The National Party trumped its ‘Bootcamp’ policy this week with another ‘tough on crime’ dog whistle playing to conservative voters’ fears about illicit drugs and gangs.
The policy includes new spending of $82 million over four years, with $42million for (more) assertive policing of gang members and drugs, and $40 million for drug rehabilitation services. Treating addiction is important enough in itself. But this policy couples National’s ‘war on drugs’ with a ‘war on gangs’. It doubles down on a failed approach to the trade in methamphetamine and synthetic cannabis, out of context of wider drug and alcohol reform alternatives. It takes a ‘hard line’ approach to gangs, and drugs, that history shows makes problems worse.
The National Party policy builds on their 2016 Gang Action Plan suggesting new tough ‘anti-gang’ powers for police to search “gang members’ and criminals’” and their cars and houses at any time to check for firearms, in addition to existing powers to search for drugs without a warrant, to “march through their houses at will”.
The initiative is misdirected in many areas. It targets specific sub-cultures and punishes people for their social groupings, despite rights to freedom of organisation and association, and erodes protection against arbitrary search, arrest and detention, enshrined in the Bill of Rights, and in the Universal Declaration of Human Rights.
And if it’s about drugs, then why focus specifically on gangs? Gangs are far from the only manufacturers and dealers of P and synthetics. The proposal allows vague and ill-defined power to the police – who defines the members of a gang? The police? The gang? Who defines what is a gang? Does this policy extend to gang associates and hangers-on? How far does this rule extend? Are the homes of family and friends hosting gang members open to search as well? And how many times are the police entitled to search?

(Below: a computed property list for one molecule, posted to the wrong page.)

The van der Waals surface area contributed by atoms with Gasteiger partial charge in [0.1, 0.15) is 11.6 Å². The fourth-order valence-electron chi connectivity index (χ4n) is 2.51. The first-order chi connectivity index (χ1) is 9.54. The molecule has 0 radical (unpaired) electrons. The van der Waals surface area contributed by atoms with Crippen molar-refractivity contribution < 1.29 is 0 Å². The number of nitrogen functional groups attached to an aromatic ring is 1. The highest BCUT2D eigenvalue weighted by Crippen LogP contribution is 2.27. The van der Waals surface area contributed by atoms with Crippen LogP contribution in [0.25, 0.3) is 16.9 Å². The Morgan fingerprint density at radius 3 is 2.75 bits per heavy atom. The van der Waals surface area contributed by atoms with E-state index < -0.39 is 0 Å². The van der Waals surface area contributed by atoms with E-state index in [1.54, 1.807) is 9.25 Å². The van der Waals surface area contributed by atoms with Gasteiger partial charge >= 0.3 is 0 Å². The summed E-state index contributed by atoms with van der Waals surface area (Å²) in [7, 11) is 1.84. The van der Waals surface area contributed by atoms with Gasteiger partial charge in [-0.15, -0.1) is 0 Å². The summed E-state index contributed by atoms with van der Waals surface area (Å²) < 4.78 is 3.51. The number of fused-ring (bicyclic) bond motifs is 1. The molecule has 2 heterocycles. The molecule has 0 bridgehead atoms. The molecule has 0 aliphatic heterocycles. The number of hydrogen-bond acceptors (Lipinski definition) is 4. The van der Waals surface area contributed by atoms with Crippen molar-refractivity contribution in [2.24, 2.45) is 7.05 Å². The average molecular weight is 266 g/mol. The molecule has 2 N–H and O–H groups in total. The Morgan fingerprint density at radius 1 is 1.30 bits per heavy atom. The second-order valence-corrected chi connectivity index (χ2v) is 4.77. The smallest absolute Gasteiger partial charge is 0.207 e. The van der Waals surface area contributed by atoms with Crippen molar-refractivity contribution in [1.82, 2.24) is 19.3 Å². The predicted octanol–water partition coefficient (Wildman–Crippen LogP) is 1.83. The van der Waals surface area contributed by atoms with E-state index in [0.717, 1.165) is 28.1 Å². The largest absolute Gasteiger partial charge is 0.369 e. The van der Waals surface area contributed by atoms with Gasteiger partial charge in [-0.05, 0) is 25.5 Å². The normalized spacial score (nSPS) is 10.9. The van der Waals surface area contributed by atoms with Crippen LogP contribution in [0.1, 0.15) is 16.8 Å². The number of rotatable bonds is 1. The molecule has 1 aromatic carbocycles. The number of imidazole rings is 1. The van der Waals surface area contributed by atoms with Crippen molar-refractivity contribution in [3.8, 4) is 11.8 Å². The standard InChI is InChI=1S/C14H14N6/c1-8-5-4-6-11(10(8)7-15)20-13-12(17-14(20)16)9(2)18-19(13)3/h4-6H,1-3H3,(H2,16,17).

New Zealand apparently has more gang members per head of population than any other country. There are around 70 major gangs, and about 4000 patched gang members. Bill English mentioned a New Zealand gang register of 5000 people. The biggest gang in New Zealand is the Mongrel Mob. A third of prisoners are patched gang members, and a third of them belong to the Mongrel Mob. Gang expert, Dr Jared Gilbert says this new policy is cynical politicking, ‘sinister, dangerous and outrageous’.
Human rights are universal, indivisible, and equal. They are fundamental, applicable by virtue of being human. But this policy admits fewer human rights are owed to different members of society (usually black, poor, with intergenerational history of gang involvement). Just like the bootcamp policy, this one has strong racial and class bias.
Bill English and Paula Bennett admitted the new powers would stretch human rights laws, but would only apply to serious criminals who had ‘fewer human rights than others’ anyway, clearly misunderstanding human rights. We should be wary when the Prime Minister and his Deputy are prepared to trade off these rights as a pawn in desperate election politics.